A Case of Market Culture: Workaholism
There is an addiction that is prevalent in our society and of rising concern. Workaholism is a very modern concept which society tends not to recognise it as a problem. It is not a traditional type of addiction, and one that still isn?t fully understood. The effects of workaholism are far more severe than people realise. There is a fine line between loving to work and workaholism, which is a line that is very difficult to define. Even the difference between wanting to succeed and being a workaholic is minor. In order to find this point, certain considerations must be made. Consideration of the cultural values of a society is essential, because the expectations in different cultures differ vastly. The individual psychology of a person should be evaluated, because it is not society as a whole that holds the beliefs of a workaholic. Obsession with work threatens health, relationships, communities and the environment (Sumner, 2003). It is a subculture that has become part of our lives and can have great impact on society.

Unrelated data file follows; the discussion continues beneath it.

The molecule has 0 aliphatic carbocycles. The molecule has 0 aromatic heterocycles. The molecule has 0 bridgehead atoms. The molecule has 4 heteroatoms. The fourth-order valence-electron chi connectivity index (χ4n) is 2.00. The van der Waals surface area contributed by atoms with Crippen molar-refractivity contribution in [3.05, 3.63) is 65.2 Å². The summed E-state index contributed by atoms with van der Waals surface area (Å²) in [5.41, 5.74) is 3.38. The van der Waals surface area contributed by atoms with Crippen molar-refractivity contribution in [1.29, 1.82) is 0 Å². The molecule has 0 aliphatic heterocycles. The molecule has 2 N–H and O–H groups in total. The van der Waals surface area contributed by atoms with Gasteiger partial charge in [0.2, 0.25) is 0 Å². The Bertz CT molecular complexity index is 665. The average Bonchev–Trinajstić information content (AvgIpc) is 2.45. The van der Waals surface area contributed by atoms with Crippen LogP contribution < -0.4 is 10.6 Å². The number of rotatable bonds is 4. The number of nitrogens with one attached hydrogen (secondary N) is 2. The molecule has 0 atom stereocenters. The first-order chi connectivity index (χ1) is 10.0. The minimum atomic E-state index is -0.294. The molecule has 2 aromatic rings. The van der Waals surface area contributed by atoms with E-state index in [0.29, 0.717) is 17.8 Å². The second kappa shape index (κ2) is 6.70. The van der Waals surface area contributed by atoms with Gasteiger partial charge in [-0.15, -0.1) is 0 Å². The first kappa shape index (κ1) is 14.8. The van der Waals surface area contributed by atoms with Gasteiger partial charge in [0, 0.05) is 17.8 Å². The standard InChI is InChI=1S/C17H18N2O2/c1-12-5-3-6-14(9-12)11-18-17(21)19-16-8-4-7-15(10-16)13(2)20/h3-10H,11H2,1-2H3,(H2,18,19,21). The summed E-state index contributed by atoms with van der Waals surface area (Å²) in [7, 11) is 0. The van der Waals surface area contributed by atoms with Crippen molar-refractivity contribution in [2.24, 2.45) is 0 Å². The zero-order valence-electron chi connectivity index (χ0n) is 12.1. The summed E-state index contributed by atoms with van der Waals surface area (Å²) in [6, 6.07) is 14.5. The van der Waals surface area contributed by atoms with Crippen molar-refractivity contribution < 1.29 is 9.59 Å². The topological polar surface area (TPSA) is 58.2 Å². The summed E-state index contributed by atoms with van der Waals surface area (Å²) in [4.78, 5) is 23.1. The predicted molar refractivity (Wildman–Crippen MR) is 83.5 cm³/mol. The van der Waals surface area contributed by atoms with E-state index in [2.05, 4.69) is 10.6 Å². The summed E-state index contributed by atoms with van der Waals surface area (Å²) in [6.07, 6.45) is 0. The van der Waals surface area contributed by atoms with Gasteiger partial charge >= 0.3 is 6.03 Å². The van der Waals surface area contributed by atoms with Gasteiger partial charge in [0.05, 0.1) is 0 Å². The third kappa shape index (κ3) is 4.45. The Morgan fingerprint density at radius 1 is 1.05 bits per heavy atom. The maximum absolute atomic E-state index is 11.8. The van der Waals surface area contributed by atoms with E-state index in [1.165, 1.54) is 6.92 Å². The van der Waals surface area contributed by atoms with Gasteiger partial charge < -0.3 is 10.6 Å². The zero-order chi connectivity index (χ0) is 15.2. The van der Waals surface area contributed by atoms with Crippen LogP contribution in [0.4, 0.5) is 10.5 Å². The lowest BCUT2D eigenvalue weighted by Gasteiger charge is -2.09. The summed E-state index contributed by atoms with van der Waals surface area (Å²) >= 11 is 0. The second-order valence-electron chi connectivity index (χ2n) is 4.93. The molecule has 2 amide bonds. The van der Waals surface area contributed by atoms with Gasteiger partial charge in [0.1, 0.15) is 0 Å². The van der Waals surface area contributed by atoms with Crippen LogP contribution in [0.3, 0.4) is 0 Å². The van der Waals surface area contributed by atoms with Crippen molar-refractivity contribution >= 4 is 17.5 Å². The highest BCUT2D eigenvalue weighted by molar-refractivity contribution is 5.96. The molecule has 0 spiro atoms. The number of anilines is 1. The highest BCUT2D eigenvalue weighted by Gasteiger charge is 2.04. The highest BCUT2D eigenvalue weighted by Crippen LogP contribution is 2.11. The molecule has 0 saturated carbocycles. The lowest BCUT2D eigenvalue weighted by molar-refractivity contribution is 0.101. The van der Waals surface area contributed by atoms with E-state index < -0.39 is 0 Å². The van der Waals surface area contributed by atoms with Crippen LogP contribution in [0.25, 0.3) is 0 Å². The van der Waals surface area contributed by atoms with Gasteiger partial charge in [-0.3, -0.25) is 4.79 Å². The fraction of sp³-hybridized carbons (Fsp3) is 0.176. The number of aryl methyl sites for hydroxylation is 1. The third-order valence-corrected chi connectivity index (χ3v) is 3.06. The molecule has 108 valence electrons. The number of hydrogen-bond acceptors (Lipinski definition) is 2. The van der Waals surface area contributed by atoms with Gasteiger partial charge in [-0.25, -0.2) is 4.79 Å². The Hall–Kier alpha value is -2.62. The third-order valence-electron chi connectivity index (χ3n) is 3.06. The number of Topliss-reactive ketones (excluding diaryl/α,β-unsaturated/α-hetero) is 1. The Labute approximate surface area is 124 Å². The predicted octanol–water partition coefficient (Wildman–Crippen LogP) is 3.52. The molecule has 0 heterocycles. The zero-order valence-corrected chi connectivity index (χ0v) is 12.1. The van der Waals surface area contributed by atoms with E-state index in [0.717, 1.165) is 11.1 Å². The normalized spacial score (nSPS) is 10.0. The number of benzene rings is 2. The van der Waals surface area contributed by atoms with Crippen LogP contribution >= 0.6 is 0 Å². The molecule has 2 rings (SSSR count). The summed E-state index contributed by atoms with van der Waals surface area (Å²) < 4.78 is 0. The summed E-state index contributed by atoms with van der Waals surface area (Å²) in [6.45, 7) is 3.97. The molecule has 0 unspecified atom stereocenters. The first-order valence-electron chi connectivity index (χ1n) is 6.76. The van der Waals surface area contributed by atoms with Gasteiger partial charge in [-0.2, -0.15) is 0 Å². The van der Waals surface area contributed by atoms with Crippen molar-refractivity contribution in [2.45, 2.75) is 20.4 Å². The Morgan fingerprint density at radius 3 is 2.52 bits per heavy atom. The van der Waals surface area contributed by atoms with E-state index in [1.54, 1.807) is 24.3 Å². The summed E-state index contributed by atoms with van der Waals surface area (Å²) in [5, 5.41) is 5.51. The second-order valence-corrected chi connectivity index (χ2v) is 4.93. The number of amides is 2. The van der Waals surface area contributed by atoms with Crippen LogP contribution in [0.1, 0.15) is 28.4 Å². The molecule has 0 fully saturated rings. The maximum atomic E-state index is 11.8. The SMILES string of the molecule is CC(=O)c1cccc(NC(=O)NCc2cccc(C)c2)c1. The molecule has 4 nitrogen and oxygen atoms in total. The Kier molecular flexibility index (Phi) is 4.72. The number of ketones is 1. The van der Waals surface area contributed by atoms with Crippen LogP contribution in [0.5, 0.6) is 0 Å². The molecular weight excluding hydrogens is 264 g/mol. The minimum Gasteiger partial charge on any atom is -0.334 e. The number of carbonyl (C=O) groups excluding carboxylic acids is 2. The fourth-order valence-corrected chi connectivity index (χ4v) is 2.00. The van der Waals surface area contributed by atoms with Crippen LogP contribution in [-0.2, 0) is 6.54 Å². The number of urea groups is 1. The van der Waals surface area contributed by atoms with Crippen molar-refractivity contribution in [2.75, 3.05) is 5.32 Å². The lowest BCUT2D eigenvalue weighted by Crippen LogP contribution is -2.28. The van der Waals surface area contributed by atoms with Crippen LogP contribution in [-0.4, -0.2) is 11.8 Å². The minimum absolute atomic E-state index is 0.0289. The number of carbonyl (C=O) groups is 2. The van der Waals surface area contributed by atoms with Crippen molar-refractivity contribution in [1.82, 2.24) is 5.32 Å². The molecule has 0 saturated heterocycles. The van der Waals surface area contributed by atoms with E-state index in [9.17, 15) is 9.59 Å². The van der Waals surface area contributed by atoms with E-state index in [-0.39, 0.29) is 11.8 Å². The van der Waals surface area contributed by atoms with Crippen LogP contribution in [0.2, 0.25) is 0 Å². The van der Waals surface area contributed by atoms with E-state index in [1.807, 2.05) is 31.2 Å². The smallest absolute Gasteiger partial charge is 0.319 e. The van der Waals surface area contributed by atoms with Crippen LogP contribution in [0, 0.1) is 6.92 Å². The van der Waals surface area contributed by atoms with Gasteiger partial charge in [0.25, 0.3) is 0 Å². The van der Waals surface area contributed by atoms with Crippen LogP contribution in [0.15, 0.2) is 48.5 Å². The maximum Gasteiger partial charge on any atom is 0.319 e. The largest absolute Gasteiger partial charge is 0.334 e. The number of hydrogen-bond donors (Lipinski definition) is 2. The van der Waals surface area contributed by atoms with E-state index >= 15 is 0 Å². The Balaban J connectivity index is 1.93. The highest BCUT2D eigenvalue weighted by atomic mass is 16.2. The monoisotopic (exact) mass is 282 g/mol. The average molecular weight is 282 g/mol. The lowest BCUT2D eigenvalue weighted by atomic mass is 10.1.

The problem of workaholism exists when work success is seen as a measure of our self-worth. Hard-workers are acknowledged and appreciated in

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